Here's a copy and paste from a PM with sidestreet (it's just me explaining the process further--not releasing any of his words etc.)
The biggest benefit to putting that top layer in is that is negates any fluxuation that one may have done during mixing. You can mix and mix til your hands fall off, but you're still going to get spots that colonize faster than other spots either due to the density of your substrate in certain areas or the clumping of spawn in certain areas, etc. And being how full colonization is a huge pinning trigger, those areas are going to fruit sooner, leaving you with a staggered flush. But if you layer a couple quarts of spawn over the mixed sub block underneath, you can literally place each kernel of spawn if you wanted to (that'd be ridiculous, but you could) in an even layer... Then you can very evenly place a 3/4" (you can play with this amount like eatualive did--he went way under that and got smaller fruits, even though I warned him that 3/4" is best) of the coir/verm/gypsum/peat(small amount of peat) over that. That's your fruiting surface. That's what you want total control over. And the more even the layer, the more even the flush. Obviously, this is going to work best with a clone or isolate that acts the same throughout the tub... MS would still benefit of course, but the outcome is, well, MS.. so it can vary even with laymixing.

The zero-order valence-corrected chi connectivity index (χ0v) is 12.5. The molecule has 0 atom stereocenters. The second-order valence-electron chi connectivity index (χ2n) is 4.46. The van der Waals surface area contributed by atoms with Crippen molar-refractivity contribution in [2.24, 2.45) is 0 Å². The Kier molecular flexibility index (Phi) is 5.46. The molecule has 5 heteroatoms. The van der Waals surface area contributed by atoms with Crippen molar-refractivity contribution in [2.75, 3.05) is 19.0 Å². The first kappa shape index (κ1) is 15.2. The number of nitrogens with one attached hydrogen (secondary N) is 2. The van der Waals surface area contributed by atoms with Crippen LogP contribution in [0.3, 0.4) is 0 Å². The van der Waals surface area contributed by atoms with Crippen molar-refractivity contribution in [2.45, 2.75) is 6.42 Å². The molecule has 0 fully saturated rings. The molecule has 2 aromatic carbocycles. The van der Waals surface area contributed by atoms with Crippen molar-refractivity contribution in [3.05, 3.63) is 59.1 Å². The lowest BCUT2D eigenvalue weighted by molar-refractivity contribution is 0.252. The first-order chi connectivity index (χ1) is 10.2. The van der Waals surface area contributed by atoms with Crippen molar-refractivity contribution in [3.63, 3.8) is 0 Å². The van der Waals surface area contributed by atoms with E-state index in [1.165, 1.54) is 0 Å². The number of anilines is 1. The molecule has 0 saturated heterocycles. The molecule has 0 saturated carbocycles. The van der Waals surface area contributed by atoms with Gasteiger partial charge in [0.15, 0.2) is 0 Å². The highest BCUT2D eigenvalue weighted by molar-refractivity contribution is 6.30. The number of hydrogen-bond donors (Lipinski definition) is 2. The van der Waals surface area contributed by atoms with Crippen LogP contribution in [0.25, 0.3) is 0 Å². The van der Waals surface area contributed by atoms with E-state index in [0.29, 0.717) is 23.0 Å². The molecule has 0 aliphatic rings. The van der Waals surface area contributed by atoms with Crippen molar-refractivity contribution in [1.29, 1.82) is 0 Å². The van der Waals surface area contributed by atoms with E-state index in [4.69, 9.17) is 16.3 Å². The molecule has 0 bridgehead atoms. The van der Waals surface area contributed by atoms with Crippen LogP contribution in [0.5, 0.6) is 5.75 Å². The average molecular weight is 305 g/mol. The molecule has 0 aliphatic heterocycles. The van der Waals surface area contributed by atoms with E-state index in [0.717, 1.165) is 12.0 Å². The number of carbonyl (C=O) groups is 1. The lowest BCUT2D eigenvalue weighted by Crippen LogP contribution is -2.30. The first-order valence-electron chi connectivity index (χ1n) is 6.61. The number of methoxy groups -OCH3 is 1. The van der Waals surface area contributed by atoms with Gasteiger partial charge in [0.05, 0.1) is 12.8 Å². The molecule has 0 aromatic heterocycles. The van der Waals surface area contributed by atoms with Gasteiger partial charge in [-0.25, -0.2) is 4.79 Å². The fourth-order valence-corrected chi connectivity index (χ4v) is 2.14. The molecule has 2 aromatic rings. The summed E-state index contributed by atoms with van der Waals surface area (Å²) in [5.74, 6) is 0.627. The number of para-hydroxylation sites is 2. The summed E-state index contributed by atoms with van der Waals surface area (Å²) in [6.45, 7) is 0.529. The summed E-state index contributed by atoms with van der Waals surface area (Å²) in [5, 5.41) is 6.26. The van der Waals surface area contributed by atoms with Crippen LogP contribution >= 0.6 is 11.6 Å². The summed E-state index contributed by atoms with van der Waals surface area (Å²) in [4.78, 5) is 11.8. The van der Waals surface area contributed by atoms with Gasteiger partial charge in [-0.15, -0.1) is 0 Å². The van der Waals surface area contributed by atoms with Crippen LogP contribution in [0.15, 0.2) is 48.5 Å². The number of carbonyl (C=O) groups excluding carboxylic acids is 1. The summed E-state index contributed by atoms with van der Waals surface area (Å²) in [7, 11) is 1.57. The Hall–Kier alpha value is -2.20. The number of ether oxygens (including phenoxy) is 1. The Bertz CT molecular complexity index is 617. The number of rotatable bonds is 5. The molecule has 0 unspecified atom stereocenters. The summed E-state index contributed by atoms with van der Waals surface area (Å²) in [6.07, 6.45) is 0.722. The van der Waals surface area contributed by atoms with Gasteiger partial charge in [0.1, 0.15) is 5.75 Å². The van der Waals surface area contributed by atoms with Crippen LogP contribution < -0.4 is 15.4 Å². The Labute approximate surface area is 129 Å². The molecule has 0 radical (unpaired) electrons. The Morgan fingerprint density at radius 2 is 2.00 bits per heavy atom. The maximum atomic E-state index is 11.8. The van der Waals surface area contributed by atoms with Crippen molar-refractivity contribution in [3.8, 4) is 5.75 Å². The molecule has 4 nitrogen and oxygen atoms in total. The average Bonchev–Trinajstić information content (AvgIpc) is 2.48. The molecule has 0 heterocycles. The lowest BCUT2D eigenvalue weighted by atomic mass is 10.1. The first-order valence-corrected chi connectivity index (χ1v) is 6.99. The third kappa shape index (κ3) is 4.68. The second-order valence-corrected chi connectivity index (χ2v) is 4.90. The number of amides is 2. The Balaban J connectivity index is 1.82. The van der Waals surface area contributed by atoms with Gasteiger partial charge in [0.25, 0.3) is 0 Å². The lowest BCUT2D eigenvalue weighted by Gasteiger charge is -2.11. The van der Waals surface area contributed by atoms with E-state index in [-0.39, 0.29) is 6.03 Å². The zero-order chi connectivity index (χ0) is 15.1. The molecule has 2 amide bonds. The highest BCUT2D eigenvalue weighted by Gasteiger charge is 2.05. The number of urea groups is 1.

We all know that if you fruit straight grain, it's going to pin poorly, right? if you case grain, you'll get better results... this leaves me to believe that most pinning happens away from the high nutrient source; something with low nutes like coir/verm/peatw/gypsum. So having that even, flat layer of grain 3/4" under that c/v/p/g layer allows the myc to grow vertically away from the grain.. this, along with the coir (which promotes heavy knotting and pinning) will give the highest amount of pin sets.